Deck Lines Question

My 6 yr old just this recently started paddling a acadia scout. Ge’s been out in it twice.

The first time out he fell out a couple times and just put his hand on the boat and swam to shore with it.

I was thinking maybe is should have some kind of deck lines down the sides so if/when he falls out again, he has something to grab on to.

I don’t really know much about adding them.

Could someone point me in the right directions.

I think I’d like to also add some bungee ropes to my kayak and possibly to his to hold stuff like and extra paddle or pump, etc.

When rigging those kinds of lines, can you rivet the holders down or do they have to be bolts and nuts, I don’t know if I can reach far enough to bolt them from underneath.

Any words of wisdom would be appreciated.



Don’t know about rivets.
But, I think I’ve heard that they don’t hold well enough.

There are something called well nuts that you don’t need access to the inside.

nuts and bolts or
rivits will work too but not as secure. for a kid’s boat prolly OK. you gotta get your arm and a wrench in for the nuts. try teaching your kid to climb in and hold it!

yes even KIDS boats need decklines! maybe even more-so!


A simple solution
Mariner Kayaks uses a double line (loop) run right down the middle of the kayak deck. For the forward deck you would only need to add one attachment point near the front of the cockpit and then make the loop from that point up to the bow toggle and back. You could do the same with the stern toggle and an attachment point on rear deck.

Although it might seem awkward it works quite well. Since the rope is only attached at 2 points it will stretch out to either side of the kayak if you grab it. It is also very easy to get you hand and even your arm under it. Sometimes tight deck lines can be very difficult to grab because there is not enough slack between attachment points.

You can go to and check out the outfitting section to see their rigging. Theirs is a little fancier than you need since they have a releasing knot system so the line can be your painter, and a means of rotating the loop so you can tie in a kite or sea anchor near the cockpit and then send it forward to a better “pull” point.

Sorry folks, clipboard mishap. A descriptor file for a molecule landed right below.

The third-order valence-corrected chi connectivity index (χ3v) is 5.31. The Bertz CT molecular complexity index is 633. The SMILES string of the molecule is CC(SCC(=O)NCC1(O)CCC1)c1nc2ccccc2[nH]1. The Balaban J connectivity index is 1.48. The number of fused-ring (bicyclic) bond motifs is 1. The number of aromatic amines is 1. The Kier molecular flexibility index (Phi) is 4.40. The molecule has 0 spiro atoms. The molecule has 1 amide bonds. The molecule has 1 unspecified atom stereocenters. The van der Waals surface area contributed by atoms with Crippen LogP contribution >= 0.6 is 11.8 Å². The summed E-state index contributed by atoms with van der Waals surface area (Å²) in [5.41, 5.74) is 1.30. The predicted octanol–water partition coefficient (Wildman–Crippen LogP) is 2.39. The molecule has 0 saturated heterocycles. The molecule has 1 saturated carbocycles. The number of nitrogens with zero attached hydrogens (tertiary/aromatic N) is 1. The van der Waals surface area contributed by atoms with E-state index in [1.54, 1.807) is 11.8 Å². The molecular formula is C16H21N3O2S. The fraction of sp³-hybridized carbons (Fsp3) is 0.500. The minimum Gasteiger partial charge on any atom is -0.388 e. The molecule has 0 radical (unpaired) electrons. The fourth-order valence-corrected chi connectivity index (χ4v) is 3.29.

go for it
Adding deck rigging and perimiter lines is easy. The hardest part is laying out where you want them to run to look right.

Kits are available at many paddling suppliers.

I prefer stainless machine screws of the proper length with nylock nuts, but there are also rivets that hold in ‘soft’ material. The barrel is segmented and expands into a four legged ‘flange’ on the underside to prevent the rivet from pulling back through. The problem with them is that the legs don’t usually sit completely flat against the underside of the deck and if you carry gear there, it catches on the rivets sometimes.

Here’s another solution
SOT’s use these rivets and pad eyes and the seem to hold OK. I attach my knee straps to my SOT and roll with them.

Use Rivets
I bought and used these rivets on three boats and they hold up nicely:

I used them on nylon padeyes and put some reflective 1/4" line on my SOT. You don’t have to use shock cord for a perimeter line, but you might want to tie a knot that you can use to tighten/loosen it up. Deck lines can be a little loose.

For storing gear on deck, shock cord is great. I use the same rivets and padeyes with some 4mm shock cord. I also have this setup so I can loosen or tighten the lines (I use two double fishermen knots). I’ll try to get some pictures online to show this setup.


tutorial on using them in places you can’t reach…

Consider adding small plastic or hard rubber beads to the lines before you secure them…thread one or two on the lines before the lines are secured to the deck, it raises a line enough for small cold fingers to grab the lines which ordinarily are taunt against the hull and difficult to get a grip on.